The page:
Precision timing is essential in the GPS navigation system, for financial markets and for fundamental science. The ultimate timekeepers are atoms, as microwave and optical transitions within a collection of isolated and most importantly identical single atoms form the ultimate accurate and precise frequency reference. Atomic clocks using the same atoms cooled down 108 times lower than room temperature atoms can yield 104 times better sensitivity simply because they are 104 times slower and we can measure their transitions correspondingly longer.

Our cold atom clock experiments are aided by our expertise in grating magneto-optical traps (GMOTs). The general principle is illustrated below, and highlighted in these news items: Nature Nanotech paper, May 2013 cover + News and ViewsStrathclyde News. The GMOT arose as a planar geometry extension of our shadow-free 4-beam pyramidal magneto-optical trap. Diffraction gratings are used to split and steer a single incoming beam into e.g. a tripod of diffracted beams, allowing trapping in the four-beam overlap volume. Using the technique with our micro-fabricated gratings we trap and subsequently sub-Doppler cool 87Rb atoms to a recent record of 3μK. Our latest paper on the use of GMOTs for an atomic clock, is available here.

This work is part of the continuing UK Quantum Technology Hub in Sensing and Metrology.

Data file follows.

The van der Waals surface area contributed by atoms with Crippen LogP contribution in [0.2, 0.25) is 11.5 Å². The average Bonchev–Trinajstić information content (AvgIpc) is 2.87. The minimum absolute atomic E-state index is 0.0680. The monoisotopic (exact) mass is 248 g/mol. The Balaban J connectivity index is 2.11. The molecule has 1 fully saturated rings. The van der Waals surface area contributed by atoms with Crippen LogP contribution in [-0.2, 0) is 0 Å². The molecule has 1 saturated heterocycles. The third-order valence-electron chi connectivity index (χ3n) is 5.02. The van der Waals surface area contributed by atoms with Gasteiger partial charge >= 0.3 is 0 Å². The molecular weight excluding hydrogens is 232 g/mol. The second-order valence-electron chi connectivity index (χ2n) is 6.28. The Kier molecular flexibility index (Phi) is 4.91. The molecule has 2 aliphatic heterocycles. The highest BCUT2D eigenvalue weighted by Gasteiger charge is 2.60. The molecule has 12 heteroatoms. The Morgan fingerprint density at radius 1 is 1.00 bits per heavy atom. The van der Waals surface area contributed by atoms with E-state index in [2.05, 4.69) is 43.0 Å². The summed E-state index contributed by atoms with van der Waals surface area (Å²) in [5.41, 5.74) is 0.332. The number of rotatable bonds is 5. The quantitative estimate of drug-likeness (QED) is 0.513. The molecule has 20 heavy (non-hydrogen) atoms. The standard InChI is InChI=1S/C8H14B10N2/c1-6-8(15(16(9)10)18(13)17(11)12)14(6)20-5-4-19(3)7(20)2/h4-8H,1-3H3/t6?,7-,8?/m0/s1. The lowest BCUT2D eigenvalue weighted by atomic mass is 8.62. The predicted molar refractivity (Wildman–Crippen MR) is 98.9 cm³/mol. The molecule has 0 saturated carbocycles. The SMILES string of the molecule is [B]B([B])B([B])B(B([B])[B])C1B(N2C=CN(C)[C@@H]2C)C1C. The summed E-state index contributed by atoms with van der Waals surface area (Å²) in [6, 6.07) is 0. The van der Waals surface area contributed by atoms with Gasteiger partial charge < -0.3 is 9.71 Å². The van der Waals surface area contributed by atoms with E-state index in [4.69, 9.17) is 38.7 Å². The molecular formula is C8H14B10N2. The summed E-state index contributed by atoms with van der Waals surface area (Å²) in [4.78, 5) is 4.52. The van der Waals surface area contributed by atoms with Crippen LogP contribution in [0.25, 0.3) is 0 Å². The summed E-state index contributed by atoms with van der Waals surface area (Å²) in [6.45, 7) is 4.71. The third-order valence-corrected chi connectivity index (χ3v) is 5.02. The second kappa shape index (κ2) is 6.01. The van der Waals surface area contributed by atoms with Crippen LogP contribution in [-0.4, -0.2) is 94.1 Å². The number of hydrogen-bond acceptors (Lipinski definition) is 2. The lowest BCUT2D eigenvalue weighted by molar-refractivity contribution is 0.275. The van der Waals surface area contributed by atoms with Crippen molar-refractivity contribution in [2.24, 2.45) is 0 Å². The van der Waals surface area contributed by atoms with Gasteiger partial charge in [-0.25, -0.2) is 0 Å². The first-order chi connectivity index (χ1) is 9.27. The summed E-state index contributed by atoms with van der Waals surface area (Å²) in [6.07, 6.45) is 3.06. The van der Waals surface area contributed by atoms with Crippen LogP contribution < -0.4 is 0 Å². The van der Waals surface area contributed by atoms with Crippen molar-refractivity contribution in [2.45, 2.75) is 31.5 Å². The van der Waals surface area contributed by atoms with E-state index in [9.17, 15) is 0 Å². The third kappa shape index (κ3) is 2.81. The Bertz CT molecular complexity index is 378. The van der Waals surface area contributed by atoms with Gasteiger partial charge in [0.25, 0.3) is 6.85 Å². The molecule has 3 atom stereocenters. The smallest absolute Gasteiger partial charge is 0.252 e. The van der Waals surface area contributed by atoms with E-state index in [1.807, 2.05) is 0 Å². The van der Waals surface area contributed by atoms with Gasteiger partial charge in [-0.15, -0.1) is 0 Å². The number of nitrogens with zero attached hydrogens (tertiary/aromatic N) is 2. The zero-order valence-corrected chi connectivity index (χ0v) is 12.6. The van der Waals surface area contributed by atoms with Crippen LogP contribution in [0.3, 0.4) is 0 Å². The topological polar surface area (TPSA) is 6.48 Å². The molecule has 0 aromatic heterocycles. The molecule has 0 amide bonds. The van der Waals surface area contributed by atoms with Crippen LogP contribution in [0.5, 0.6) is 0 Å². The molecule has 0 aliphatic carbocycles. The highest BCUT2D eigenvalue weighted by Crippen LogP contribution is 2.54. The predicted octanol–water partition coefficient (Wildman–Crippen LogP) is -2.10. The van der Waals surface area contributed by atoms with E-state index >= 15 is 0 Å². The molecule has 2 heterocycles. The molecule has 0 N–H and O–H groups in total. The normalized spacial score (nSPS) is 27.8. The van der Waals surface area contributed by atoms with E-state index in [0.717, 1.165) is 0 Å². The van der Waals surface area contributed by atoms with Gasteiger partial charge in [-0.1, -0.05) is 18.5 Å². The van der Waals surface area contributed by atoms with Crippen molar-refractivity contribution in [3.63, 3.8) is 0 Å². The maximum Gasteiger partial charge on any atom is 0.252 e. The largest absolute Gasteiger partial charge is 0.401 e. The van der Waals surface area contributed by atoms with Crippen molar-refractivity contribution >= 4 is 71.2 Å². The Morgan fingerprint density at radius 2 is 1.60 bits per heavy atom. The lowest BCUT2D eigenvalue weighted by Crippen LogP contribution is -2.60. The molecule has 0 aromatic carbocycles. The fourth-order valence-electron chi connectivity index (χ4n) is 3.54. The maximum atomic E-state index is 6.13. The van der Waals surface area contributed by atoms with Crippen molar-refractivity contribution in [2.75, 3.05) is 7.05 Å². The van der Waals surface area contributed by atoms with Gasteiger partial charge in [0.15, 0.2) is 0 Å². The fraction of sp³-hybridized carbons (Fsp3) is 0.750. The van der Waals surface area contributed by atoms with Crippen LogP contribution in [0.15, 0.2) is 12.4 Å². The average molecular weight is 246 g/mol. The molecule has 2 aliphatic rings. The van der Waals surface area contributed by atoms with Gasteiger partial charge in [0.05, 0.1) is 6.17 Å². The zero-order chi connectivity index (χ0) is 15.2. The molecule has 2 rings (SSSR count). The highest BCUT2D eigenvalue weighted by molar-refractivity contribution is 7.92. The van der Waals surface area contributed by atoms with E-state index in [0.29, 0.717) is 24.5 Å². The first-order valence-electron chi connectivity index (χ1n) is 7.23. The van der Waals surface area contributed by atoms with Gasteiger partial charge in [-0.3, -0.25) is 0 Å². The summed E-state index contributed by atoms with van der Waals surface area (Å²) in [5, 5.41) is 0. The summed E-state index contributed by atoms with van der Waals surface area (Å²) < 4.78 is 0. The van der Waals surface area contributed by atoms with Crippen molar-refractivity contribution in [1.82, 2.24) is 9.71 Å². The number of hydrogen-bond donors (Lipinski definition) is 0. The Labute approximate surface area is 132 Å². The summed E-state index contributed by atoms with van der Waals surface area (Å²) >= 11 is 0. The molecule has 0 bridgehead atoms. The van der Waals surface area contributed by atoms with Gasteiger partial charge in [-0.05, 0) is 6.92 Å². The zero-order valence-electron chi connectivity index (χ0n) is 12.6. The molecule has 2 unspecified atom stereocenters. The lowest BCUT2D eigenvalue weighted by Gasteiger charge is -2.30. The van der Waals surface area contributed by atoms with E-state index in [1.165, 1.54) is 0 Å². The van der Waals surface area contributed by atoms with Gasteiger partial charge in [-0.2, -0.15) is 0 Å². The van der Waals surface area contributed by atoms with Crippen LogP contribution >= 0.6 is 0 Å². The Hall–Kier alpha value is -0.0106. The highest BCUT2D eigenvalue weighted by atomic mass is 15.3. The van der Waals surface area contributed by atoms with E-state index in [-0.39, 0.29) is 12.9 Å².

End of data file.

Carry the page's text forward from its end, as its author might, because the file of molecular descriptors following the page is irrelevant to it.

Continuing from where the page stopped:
Funding: EPSRC grants EP/M013294/1 and EP/T001046/1, ESA 4000110231/13/NL/PA, DSTL DSTLX-100095636R, InnovateUK EP/M50824X/1.


  • R. Elvin, G.W. Hoth, M. Wright, B. Lewis, J.P. McGilligan, A.S. Arnold, P. F. Griffin and E. Riis, Cold-atom clock based on a diffractive opticOpt. Express 27, 38359-38366 (2019).
  • G. W. Hoth, R. Elvin, M. Wright, B. Lewis, A. S. Arnold, P. F. Griffin, and E. Riis, Towards a compact atomic clock based on coherent population trapping and the grating magneto-optical trapProceedings of SPIE 10934, 109342E (2019).
  • R. Elvin, G.W. Hoth, M.W. Wright, J.P. McGilligan, A.S. Arnold, P.F. Griffin & E. Riis, Raman-Ramsey CPT with a grating magneto-optical trap, IEEE EFTF (2018).
  • J.P. McGilligan, P.F. Griffin, R. Elvin, S.J. Ingleby, E. Riis & A.S. Arnold, Grating chips for quantum technologies, Sci. Rep. 7, 384 (2017).
  • J.P. McGilligan, R. Elvin, P.F. Griffin, E. Riis & A.S. Arnold, Utilising diffractive optics towards a compact, cold atom clock, IEEE EFTF (2016).
  • J.P. McGilligan, P.F. Griffin, E. Riis & A.S. Arnold, Diffraction-grating characterization for cold-atom experiments, JOSAB 33, 1271-1277 (2016).
  • J.P. Cotter, J.P. McGilligan, P.F. Griffin, I.M. Rabey, K. Docherty, E. Riis, A.S. Arnold & E.A. Hinds, Design and fabrication of diffractive atom chips for laser cooling and trapping, Appl. Phys. B 122 (2016).
  • J.P. McGilligan, P.F. Griffin, E. Riis & A.S. Arnold, Phase-space properties of magneto-optical traps utilising micro-fabricated gratingsOpt. Express 23, 8948-8959 (2015).
  • C.C. Nshii, M. Vangeleyn, J.P. Cotter, P.F. Griffin, E.A. Hinds, C.N. Ironside, P. See, A.G. Sinclair, E. Riis & A.S. Arnold, A surface-patterned chip as a strong source of ultracold atoms for quantum technologiesNature Nanotech. 8, 321 (2013).
  • M. Vangeleyn, P.F. Griffin, E. Riis & A.S. Arnold, Laser cooling with a single laser beam and a planar diffractorOpt. Lett. 35, 3453 (2010).
  • M. Vangeleyn, P.F. Griffin, E. Riis & A.S. Arnold, Single-laser, one beam, tetrahedral magneto-optical trap, Opt. Express 17, 13601 (2009).